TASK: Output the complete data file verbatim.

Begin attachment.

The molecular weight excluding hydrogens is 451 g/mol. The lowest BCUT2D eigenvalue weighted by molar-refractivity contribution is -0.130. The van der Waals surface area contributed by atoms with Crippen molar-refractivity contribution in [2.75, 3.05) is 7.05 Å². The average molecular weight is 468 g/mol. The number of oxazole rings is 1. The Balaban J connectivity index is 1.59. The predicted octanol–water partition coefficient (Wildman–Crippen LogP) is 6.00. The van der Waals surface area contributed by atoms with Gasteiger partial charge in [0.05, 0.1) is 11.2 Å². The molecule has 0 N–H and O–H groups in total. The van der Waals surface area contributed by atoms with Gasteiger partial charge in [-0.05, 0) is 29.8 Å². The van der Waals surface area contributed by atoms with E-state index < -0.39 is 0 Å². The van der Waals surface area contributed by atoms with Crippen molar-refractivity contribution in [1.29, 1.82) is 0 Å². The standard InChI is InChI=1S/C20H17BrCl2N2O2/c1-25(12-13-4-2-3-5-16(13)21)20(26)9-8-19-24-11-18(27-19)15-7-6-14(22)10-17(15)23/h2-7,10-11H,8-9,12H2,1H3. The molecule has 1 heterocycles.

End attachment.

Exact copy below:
The molecular weight excluding hydrogens is 451 g/mol. The lowest BCUT2D eigenvalue weighted by molar-refractivity contribution is -0.130. The van der Waals surface area contributed by atoms with Crippen molar-refractivity contribution in [2.75, 3.05) is 7.05 Å². The average molecular weight is 468 g/mol. The number of oxazole rings is 1. The Balaban J connectivity index is 1.59. The predicted octanol–water partition coefficient (Wildman–Crippen LogP) is 6.00. The van der Waals surface area contributed by atoms with Gasteiger partial charge in [0.05, 0.1) is 11.2 Å². The molecule has 0 N–H and O–H groups in total. The van der Waals surface area contributed by atoms with Gasteiger partial charge in [-0.05, 0) is 29.8 Å². The van der Waals surface area contributed by atoms with E-state index < -0.39 is 0 Å². The van der Waals surface area contributed by atoms with Crippen molar-refractivity contribution in [1.29, 1.82) is 0 Å². The standard InChI is InChI=1S/C20H17BrCl2N2O2/c1-25(12-13-4-2-3-5-16(13)21)20(26)9-8-19-24-11-18(27-19)15-7-6-14(22)10-17(15)23/h2-7,10-11H,8-9,12H2,1H3. The molecule has 1 heterocycles.